SAN FRANCISCO (AP) — After hours of emotional public testimony and a middle-of-the-night vote by Berkeley leaders, the progressive California city is moving forward with a novel proposal to replace police with unarmed civilians during traffic stops in a bid to curtail racial profiling.
The City Council early Wednesday approved a police reform proposal that calls for a public committee to hash out details of a new Berkeley Police Department that would not respond to calls involving people experiencing homelessness or mental illness. The committee also would pursue creating a separate department to handle transportation planning and enforcing parking and traffic laws.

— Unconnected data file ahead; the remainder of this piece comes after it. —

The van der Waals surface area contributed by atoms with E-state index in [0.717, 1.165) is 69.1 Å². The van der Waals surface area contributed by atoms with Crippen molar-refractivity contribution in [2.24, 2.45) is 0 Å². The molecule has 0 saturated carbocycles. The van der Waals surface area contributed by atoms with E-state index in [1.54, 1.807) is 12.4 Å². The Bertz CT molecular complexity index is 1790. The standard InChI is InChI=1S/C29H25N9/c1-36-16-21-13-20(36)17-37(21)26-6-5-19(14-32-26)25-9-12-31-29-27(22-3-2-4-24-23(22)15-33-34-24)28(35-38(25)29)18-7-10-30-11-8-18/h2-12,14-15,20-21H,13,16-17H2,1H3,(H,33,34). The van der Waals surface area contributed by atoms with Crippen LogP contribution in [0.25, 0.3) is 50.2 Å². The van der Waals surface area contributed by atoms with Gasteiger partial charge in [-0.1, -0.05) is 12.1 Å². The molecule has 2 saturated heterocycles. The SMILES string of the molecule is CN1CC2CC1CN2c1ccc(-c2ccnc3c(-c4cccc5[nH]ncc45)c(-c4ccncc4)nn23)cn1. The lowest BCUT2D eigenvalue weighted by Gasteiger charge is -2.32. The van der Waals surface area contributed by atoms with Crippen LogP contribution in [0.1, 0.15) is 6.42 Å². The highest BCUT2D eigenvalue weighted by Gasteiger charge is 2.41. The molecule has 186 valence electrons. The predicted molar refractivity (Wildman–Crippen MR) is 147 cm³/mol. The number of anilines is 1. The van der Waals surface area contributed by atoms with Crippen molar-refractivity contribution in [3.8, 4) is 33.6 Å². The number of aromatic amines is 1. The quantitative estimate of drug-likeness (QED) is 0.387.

The council voted for the committee to find ways to eventually cut the Police Department’s budget by half and approved an analysis of police calls and spending.
A tired but excited Berkeley Mayor Jesse Arreguin said he doesn’t expect a new transportation department overnight because conversations will be hard and detailed with complicated logistics to figure out. But he said communities of color in his city feel targeted by police and that needs to change.
“There may be situations where police do need to intervene, and so we need to look at all that,” he said. “We need to look at if we do move traffic enforcement out of the Police Department, what does that relationship look like and how will police officers work in coordination with unarmed traffic enforcement personnel?”